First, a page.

The distributed application from RightsLedger has a simple mobile-type user interface that makes it easy for movie makers to select the desired product they created and on the click of a button, the platform picks it up, authenticates it, and creates a unique fingerprint for it. Their ecosystem of applications lets creators select the territory, preferred distribution platform, the tenure of the license, and creates the rights record for them. “We have made the entire media supply chain simple, where we give content creators the delivery methods, along with the right audience to publish their creation,” explains Young. “It’s not just social media; we can also get media content video-on-demand-ready, so that creators can distribute their movies to Amazon Prime, Netflix, and Hulu viewers.” Understanding that every Video on Demand provider has set specification requirements for media files, RightsLedger can also help its users with video encoding. For instance, if a particular distribution channel requires the media file to have a resolution of 4k or 1080p, RightsLedger can help with that as well. For that, they have introduced a tokenization process.
The quintessential factor of blockchain networks is the security it institutionalizes. The RightsLedger platform is no different; any record of content ownership or even proof of sale will stack up as a smart contract on the ledger. No hacker can modify a record, as the information is not stored on any central server or location, but on millions of computers across the globe. Even the payment is made directly to the content owner, and no middleman is involved. At the end of the day, it all boils down to building trust among the various stakeholders in the media and entertainment supply chain. “Today, the entertainment world has become orderless and chaotic, and we are here to solve just that,” quips Young. Coming from someone who has weathered the distinct eras of transformation in the industry, these words hold to be true indeed.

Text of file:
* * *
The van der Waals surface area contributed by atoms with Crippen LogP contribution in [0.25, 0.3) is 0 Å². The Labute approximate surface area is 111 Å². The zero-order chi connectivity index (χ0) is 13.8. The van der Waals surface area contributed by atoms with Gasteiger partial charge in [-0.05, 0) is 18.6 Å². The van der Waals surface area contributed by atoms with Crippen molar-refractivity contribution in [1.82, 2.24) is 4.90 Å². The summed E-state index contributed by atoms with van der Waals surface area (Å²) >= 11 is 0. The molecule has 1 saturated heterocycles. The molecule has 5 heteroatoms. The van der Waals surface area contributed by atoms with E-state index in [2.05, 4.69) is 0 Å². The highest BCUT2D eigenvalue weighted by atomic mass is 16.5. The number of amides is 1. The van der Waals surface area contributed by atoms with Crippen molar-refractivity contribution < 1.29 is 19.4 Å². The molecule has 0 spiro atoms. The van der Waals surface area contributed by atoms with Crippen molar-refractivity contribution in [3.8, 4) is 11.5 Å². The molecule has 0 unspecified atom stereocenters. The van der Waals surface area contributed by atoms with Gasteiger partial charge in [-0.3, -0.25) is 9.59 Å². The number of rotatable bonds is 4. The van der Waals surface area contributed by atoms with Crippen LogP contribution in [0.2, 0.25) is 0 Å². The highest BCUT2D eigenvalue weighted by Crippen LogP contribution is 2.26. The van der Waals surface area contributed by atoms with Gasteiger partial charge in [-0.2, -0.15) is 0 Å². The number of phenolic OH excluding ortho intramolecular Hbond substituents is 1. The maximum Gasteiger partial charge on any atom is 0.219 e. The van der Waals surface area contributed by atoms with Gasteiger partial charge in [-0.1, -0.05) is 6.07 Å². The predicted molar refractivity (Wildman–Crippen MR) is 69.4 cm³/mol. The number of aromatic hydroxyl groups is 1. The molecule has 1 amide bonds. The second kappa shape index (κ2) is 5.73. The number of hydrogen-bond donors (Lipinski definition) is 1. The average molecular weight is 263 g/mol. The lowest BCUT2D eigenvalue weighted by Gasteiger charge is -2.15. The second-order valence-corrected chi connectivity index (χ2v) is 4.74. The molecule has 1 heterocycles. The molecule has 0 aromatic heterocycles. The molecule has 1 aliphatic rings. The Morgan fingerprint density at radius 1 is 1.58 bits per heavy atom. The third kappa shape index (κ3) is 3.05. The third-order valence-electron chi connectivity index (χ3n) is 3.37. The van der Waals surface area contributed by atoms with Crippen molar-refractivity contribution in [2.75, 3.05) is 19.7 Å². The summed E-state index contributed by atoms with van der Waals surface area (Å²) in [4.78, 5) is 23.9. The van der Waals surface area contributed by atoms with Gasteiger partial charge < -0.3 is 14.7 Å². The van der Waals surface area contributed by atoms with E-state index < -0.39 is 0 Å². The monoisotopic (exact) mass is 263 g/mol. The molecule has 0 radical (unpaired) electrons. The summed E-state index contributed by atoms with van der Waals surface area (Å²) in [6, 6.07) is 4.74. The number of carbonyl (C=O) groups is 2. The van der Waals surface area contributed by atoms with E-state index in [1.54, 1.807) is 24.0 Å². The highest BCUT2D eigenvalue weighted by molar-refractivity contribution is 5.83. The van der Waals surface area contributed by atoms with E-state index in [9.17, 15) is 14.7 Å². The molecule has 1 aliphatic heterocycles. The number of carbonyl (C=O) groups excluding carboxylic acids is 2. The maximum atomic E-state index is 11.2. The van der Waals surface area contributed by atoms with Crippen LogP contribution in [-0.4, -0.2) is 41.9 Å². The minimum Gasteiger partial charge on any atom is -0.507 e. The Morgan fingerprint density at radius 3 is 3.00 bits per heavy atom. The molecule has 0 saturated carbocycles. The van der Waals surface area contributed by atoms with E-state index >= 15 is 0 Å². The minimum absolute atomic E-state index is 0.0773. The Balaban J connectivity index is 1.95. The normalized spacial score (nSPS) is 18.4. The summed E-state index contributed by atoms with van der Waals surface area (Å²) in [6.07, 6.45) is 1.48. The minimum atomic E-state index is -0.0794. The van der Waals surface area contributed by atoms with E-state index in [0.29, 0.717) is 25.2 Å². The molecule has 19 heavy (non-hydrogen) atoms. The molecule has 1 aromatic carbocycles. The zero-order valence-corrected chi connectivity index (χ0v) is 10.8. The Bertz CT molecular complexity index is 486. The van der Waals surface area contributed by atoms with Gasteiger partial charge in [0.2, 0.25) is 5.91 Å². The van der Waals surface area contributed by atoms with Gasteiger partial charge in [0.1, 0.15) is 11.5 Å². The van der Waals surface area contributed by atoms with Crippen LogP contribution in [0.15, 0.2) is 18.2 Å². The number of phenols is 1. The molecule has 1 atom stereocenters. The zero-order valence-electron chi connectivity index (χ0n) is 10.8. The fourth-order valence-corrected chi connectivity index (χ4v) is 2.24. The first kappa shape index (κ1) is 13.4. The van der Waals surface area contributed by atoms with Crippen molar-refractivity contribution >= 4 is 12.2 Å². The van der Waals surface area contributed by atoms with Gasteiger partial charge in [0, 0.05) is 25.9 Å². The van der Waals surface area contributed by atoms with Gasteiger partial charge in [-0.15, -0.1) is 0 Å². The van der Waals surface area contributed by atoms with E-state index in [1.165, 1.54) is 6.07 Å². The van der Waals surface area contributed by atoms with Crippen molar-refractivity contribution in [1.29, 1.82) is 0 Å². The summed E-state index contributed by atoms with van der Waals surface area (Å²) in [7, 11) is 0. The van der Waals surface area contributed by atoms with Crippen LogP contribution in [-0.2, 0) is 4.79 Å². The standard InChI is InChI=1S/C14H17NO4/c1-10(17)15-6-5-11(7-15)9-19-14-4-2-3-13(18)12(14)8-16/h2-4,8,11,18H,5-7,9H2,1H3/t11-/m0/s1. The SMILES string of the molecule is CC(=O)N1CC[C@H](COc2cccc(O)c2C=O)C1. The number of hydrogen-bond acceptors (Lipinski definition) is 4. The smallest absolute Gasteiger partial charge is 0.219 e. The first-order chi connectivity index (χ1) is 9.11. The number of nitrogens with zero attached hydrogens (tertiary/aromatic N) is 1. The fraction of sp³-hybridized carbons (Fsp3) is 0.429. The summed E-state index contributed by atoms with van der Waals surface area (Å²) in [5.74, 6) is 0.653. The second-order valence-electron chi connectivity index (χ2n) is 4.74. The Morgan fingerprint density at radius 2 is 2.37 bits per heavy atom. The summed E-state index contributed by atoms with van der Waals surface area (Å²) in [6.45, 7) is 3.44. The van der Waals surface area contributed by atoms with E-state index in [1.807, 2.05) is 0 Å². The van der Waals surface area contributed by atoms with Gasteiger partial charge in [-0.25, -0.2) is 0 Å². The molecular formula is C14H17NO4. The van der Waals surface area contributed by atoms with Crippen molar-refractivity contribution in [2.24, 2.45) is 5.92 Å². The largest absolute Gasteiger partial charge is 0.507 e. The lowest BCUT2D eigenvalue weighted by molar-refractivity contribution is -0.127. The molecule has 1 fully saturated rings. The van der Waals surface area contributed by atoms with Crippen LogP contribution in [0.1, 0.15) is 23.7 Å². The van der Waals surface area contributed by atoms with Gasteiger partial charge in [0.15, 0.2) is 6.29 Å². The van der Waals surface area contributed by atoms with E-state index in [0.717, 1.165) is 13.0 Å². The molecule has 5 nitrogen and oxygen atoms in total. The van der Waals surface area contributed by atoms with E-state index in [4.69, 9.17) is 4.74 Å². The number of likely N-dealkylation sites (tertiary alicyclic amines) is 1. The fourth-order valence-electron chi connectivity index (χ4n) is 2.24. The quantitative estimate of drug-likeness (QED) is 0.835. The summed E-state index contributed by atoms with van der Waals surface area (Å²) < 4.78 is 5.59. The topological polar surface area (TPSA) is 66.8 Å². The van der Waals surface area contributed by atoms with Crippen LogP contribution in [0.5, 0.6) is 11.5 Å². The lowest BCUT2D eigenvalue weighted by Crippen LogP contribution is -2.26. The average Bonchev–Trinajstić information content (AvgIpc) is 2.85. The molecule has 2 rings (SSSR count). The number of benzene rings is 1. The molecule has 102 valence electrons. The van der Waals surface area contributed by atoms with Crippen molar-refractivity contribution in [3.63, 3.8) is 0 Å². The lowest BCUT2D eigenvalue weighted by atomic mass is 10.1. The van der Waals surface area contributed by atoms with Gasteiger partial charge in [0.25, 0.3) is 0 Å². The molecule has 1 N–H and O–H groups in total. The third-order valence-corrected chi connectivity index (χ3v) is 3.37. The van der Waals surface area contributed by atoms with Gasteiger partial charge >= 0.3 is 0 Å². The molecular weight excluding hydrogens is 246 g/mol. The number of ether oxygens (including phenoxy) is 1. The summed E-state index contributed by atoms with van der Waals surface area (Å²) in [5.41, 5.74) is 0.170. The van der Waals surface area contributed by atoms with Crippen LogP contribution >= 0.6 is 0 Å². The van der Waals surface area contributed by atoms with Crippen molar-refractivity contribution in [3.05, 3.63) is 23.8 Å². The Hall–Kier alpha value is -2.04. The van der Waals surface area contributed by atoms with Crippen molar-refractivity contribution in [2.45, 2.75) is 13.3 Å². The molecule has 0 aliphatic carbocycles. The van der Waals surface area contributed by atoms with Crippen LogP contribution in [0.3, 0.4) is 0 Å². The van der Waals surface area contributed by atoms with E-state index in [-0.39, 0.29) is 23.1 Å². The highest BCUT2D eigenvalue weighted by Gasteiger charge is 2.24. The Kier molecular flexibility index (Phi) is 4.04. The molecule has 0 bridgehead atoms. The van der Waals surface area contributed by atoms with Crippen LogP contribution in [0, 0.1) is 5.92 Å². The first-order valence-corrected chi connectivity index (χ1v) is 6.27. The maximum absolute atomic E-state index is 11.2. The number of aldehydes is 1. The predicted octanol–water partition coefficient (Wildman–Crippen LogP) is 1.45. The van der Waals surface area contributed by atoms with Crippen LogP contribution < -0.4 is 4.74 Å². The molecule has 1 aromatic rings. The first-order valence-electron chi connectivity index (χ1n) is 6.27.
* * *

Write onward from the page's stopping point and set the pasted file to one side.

Where it all Began
When Young entered the entertainment business over 20 years ago managing DVD and BluRay inventories, the industry standard was traditional Digital Asset Management systems for media storage and distribution, which entailed enormous costs for movie makers and production studios. Then came the paradigm shift to “everything digital.” Today, with RightsLedger, he has taken digital rights management to a whole new level of innovation. His close-knit team of developers spread across California and Indonesia take the company’s vision very seriously. This is the reason that the company has earned the trust of many independent content creators and streaming platforms alike.
ITN Distribution, a leading Hollywood independent filmmaker, has recently started working with RightsLedger to validate the content that they produced and distribute globally. Similarly, in the recent Cannes Film Festival, Young was on a panel discussing about what blockchain could mean to the entertainment world. “Few days after the session, we signed a letter of intent with Cinezen, a blockchain-based streaming platform from Sweden,” he states. Amid the mounting response that blockchain is getting across the globe, the fact that RightsLedger has both teams and customers all over the world, is an evidence of their commitment to their value proposition. On top of that, their user-driven enhancement strategy, where real-life users dictate their product roadmap is gaining a grand reception.
RightsLedger is all set to get its initial coin offering (ICO) started. In the future, Young envisions a world where content creators can record something on their smartphones, claim ownership on the go, protect it, and monetize instantly. “We are capturing an opportunity to ignite a revolution starting with independent/amateur creators,” Young says.